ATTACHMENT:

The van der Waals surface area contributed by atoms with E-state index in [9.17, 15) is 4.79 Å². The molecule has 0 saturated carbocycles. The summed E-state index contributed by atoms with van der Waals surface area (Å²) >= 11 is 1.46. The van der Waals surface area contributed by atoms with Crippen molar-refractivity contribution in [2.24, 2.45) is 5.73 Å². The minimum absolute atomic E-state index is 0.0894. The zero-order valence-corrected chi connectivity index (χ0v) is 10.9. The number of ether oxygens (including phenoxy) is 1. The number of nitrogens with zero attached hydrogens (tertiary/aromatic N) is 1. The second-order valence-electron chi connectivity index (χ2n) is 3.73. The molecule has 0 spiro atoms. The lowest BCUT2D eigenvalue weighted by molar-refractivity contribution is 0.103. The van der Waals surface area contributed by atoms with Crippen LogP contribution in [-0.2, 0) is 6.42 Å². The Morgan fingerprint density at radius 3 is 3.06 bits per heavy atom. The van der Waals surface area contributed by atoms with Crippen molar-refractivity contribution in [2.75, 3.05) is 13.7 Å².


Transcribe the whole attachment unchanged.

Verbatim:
The van der Waals surface area contributed by atoms with E-state index in [9.17, 15) is 4.79 Å². The molecule has 0 saturated carbocycles. The summed E-state index contributed by atoms with van der Waals surface area (Å²) >= 11 is 1.46. The van der Waals surface area contributed by atoms with Crippen molar-refractivity contribution in [2.24, 2.45) is 5.73 Å². The minimum absolute atomic E-state index is 0.0894. The zero-order valence-corrected chi connectivity index (χ0v) is 10.9. The number of ether oxygens (including phenoxy) is 1. The number of nitrogens with zero attached hydrogens (tertiary/aromatic N) is 1. The second-order valence-electron chi connectivity index (χ2n) is 3.73. The molecule has 0 spiro atoms. The lowest BCUT2D eigenvalue weighted by molar-refractivity contribution is 0.103. The van der Waals surface area contributed by atoms with Crippen LogP contribution in [-0.2, 0) is 6.42 Å². The Morgan fingerprint density at radius 3 is 3.06 bits per heavy atom. The van der Waals surface area contributed by atoms with Crippen molar-refractivity contribution in [2.75, 3.05) is 13.7 Å².